The Art of Forensic Psychology
A Friend of the Court
"Jane" was raped by a man whom she saw from several different angles. She managed to escape and she gave police details for a composite drawing. It was circulated and people called in with names of men it resembled. Ronald Cotton heard that his name had been called, so he went to the police station to set them straight about his innocence. Instead, he was arrested and placed in a line-up. To his surprise, Jane identified him as the man from the line-up and from a photo spread. She was strongly encouraged by police when she made her choice, increasing her confidence. Cotton went to trial and was convicted, but DNA evidence a decade later exonerated him and implicated another man--a man who was in prison for another rape and who admitted he had done it. He looked nothing like Cotton. While Jane had to admit that she had been wrong and she now knew what the real perpetrator looked like, she continued to have a persisting memory of Ronald Cotton as her rapist.
The degree to which eyewitness memory can be influenced by suggestion is the first documented case in the history of forensic psychology, occurring in the late nineteenth century in Germany. Despite its long history, it is still not easy for psychologists to direct the court's attention to this issue, because judges often believe that juries can decide such issues for themselves. In other words, assessing witness memory appears to many in the judiciary as a phenomenon that requires no expert explanation. Nevertheless, from the findings among those psychologists who focus on it, eyewitness memory is clearly an issue that anyone who cares about justice should recognize.
It's estimated that each year, 4,500 wrongful convictions are based on mistaken eyewitness identification, which generally grows out of faulty memory encoding. It is the most common cause of wrongful convictions. In part, this is due to the exposure to misinformation after an event, which has been shown to lead to erroneous reports of that information. (A person sees the theft of a hammer, for example, but someone tells him she saw the thief take a screwdriver, so when he responds to questioning, he says that a screwdriver was taken.)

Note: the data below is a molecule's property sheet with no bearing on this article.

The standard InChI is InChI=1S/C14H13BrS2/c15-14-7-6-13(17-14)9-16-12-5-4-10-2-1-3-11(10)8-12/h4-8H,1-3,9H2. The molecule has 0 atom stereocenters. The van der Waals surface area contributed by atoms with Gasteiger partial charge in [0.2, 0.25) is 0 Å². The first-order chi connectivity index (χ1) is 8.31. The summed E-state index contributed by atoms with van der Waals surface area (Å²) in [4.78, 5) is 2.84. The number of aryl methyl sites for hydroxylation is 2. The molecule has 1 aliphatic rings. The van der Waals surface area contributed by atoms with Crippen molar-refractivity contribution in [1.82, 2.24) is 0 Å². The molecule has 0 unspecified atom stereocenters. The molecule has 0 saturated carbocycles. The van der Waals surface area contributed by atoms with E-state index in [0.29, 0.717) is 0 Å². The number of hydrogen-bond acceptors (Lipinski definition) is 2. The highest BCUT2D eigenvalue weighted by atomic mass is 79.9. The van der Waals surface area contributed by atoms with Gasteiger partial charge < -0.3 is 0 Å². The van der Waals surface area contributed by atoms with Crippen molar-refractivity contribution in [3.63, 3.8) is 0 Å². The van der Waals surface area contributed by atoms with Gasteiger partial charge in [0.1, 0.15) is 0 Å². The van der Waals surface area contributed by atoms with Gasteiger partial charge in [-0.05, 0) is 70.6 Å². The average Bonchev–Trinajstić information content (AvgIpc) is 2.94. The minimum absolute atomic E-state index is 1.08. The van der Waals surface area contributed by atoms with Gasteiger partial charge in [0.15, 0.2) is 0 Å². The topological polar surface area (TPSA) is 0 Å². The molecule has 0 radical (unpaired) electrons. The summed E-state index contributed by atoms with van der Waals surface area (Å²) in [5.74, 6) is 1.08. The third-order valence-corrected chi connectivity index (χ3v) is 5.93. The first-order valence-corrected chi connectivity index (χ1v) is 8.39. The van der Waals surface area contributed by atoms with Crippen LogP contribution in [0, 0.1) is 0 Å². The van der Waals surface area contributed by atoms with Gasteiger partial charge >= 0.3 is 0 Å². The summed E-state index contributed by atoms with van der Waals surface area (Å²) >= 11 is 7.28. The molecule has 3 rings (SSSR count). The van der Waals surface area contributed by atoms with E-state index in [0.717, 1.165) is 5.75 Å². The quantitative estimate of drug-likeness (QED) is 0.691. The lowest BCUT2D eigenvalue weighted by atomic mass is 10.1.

This is called the misinformation effect, and the errors result from erroneous information to which a person is exposed during the process of acquiring, retaining or retrieving the subject of the memory: the unconscious acceptance of suggested information affects how new memories get formed. In other words, misleading or new information can interfere with how we may remember an event and can supplant our own memory with information that is not our memory at all. In studies, it was found that subjects who reported erroneous information from the misinformation effect retrieved this "memory" as quickly as they did an actual memory and felt just as confident that they had had the experience that they "remembered." That should be of concern to anyone involved in the legal system.
Research indicates the memory is quite malleable. Research psychologist Elizabeth Loftus says that "many influences can cause memories to change or even be created anew." We cannot rely on our memories to be accurate, no matter how confident we may be, since even confident people can be mistaken -- to great damage done to innocent people's lives.